Chilean President Sebastian Piñera rejected a plea by the Roman Catholic Church that he pardon members of the armed forces over human rights abuses committed during military rule. Piñera said the proposal had caused division in Chile and reopened old wounds.
The Conservative Chilean leader said there could be no pardon for serious offences such as murder and crimes against humanity. More than 3,000 Chileans were killed by the military between 1973 and 1990.
The Chilean Bishops' Conference had urged Mr Piñera to show clemency to long-serving inmates who had shown repentance, in a gesture to mark 200 years of Chilean independence.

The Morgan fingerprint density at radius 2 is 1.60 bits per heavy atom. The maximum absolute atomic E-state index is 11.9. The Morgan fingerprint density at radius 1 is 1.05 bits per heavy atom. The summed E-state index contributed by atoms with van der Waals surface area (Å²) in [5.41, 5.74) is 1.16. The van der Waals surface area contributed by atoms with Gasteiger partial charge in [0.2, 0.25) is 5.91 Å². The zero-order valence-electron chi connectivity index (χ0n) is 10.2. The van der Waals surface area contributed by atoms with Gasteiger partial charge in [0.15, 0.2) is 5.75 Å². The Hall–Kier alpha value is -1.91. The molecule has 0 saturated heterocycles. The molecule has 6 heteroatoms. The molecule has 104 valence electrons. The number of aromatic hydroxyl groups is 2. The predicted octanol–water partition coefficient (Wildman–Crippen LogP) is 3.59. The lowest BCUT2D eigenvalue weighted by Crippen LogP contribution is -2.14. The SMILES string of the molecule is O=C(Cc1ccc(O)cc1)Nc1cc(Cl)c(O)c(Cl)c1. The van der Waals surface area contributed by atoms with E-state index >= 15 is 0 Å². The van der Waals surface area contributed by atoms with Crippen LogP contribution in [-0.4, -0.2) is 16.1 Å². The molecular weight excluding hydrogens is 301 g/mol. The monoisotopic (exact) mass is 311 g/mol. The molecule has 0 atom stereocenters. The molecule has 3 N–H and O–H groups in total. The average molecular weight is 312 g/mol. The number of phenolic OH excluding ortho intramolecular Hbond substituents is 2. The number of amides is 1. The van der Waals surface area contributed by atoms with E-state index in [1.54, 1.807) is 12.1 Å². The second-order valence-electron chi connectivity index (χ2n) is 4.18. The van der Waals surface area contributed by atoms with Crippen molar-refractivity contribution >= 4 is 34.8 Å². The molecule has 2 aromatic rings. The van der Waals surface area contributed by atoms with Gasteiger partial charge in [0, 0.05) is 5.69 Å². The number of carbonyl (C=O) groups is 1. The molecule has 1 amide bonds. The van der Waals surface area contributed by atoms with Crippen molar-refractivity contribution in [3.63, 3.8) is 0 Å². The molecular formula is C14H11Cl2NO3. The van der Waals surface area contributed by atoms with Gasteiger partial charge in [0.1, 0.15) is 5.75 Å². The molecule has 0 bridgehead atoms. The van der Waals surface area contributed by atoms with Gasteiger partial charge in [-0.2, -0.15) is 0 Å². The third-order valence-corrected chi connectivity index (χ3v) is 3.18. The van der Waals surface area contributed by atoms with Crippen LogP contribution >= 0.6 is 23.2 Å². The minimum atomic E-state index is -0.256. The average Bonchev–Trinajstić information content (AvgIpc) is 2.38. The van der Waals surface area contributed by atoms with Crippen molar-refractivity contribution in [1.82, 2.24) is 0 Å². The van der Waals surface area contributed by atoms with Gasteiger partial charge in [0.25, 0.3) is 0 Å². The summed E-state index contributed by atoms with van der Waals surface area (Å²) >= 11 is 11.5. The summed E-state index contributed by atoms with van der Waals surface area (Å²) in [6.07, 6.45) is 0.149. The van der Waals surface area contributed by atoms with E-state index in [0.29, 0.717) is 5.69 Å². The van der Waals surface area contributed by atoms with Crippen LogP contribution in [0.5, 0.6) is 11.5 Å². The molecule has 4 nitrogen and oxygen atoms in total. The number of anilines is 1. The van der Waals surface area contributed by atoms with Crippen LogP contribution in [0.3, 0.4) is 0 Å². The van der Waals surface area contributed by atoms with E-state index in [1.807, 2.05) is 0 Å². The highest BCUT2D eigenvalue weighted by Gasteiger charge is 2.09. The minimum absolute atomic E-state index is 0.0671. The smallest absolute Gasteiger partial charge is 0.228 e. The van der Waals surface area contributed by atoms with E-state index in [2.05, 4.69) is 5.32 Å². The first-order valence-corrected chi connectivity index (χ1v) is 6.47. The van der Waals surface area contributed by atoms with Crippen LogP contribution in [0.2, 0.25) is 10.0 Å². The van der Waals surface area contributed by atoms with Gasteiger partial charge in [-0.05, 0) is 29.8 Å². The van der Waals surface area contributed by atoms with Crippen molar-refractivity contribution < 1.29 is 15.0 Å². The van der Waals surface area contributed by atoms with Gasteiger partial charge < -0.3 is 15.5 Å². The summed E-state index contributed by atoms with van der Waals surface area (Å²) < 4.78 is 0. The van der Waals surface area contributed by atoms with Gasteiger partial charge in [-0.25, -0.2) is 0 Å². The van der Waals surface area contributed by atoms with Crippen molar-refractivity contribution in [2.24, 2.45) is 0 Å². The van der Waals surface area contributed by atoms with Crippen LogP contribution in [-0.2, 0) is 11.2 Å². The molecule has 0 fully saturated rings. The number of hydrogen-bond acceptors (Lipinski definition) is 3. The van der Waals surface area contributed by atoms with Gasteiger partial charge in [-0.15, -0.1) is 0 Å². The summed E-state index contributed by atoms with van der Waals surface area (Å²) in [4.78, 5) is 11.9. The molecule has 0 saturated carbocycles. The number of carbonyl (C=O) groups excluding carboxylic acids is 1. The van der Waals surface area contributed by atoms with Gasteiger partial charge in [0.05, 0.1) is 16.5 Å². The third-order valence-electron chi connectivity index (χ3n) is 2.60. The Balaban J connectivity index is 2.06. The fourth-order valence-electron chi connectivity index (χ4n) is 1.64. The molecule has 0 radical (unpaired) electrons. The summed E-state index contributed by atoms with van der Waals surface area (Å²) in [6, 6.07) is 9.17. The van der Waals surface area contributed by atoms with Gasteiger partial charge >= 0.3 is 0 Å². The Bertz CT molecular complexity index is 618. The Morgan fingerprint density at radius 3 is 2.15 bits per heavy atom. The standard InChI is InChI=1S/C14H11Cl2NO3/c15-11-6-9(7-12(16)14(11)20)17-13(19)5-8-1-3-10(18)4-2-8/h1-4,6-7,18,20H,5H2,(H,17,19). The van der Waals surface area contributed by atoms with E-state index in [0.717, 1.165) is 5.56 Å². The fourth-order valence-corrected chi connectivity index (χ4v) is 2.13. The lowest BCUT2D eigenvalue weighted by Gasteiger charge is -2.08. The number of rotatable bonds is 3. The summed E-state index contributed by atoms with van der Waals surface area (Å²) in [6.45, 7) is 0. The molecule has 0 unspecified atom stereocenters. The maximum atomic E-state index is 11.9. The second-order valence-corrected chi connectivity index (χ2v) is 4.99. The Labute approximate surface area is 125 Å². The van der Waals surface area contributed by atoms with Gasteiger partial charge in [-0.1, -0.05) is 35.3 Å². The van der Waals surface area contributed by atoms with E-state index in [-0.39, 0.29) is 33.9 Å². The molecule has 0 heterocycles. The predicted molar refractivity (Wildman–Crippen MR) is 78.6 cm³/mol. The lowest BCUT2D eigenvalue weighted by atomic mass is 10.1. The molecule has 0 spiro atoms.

In a letter last week, the bishops said that not all of those convicted of crimes under the rule of General Augusto Pinochet shared equal responsibility.
But Mr Piñera rejected the suggestion saying: I have reached the conclusion that it would not be prudent or convenient in the current circumstances to promote a new law of general pardon.
These proposals continue to create tensions and divisions between Chileans, and have reopened old wounds and the rancour of the past.
He said individual cases would be considered in a very prudent and restrictive manner”, but not if they involved serious crimes such as murder, terrorism, rape or crimes against humanity.
The bishop's proposal provoked anger among families of those tortured and killed or disappeared under military rule.
Piñera, who took office in March, is Chile's first conservative president since the end of military rule in 1990. Some of his political allies were linked to the military government, but he has tried to distance himself from the legacy of General Pinochet.